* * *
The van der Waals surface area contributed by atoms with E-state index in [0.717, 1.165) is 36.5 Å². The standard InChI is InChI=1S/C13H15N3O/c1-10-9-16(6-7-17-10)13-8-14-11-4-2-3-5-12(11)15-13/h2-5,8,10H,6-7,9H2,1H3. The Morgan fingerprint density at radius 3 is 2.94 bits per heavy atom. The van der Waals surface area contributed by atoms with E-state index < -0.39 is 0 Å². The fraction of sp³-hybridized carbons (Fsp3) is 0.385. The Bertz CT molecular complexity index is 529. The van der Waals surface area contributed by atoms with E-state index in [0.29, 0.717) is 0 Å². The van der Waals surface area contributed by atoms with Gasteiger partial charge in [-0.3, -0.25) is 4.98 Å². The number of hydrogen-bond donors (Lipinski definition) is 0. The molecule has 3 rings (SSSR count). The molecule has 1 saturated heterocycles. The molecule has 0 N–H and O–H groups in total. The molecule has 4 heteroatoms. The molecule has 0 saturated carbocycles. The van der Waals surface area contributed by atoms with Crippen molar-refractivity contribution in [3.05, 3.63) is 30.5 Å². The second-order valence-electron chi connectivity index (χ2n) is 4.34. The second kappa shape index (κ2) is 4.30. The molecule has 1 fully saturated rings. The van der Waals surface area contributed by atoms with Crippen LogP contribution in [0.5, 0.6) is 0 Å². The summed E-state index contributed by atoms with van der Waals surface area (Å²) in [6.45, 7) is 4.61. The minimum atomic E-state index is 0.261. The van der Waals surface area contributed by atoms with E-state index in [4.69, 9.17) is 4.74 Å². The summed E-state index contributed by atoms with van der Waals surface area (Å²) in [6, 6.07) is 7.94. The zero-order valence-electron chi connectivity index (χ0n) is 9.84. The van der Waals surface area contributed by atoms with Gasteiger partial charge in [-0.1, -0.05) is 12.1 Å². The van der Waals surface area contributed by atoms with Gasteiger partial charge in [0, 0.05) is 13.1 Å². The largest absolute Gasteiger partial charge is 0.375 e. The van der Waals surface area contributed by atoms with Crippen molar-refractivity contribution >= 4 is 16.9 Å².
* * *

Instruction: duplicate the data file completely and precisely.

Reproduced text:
The van der Waals surface area contributed by atoms with E-state index in [0.717, 1.165) is 36.5 Å². The standard InChI is InChI=1S/C13H15N3O/c1-10-9-16(6-7-17-10)13-8-14-11-4-2-3-5-12(11)15-13/h2-5,8,10H,6-7,9H2,1H3. The Morgan fingerprint density at radius 3 is 2.94 bits per heavy atom. The van der Waals surface area contributed by atoms with E-state index < -0.39 is 0 Å². The fraction of sp³-hybridized carbons (Fsp3) is 0.385. The Bertz CT molecular complexity index is 529. The van der Waals surface area contributed by atoms with E-state index in [0.29, 0.717) is 0 Å². The van der Waals surface area contributed by atoms with Gasteiger partial charge in [-0.3, -0.25) is 4.98 Å². The number of hydrogen-bond donors (Lipinski definition) is 0. The molecule has 3 rings (SSSR count). The molecule has 1 saturated heterocycles. The molecule has 0 N–H and O–H groups in total. The molecule has 4 heteroatoms. The molecule has 0 saturated carbocycles. The van der Waals surface area contributed by atoms with Crippen molar-refractivity contribution in [3.05, 3.63) is 30.5 Å². The second-order valence-electron chi connectivity index (χ2n) is 4.34. The second kappa shape index (κ2) is 4.30. The molecule has 1 fully saturated rings. The van der Waals surface area contributed by atoms with Crippen LogP contribution in [0.5, 0.6) is 0 Å². The summed E-state index contributed by atoms with van der Waals surface area (Å²) in [6.45, 7) is 4.61. The minimum atomic E-state index is 0.261. The van der Waals surface area contributed by atoms with E-state index in [4.69, 9.17) is 4.74 Å². The summed E-state index contributed by atoms with van der Waals surface area (Å²) in [6, 6.07) is 7.94. The zero-order valence-electron chi connectivity index (χ0n) is 9.84. The van der Waals surface area contributed by atoms with Gasteiger partial charge in [-0.1, -0.05) is 12.1 Å². The van der Waals surface area contributed by atoms with Gasteiger partial charge in [0, 0.05) is 13.1 Å². The largest absolute Gasteiger partial charge is 0.375 e. The van der Waals surface area contributed by atoms with Crippen molar-refractivity contribution >= 4 is 16.9 Å².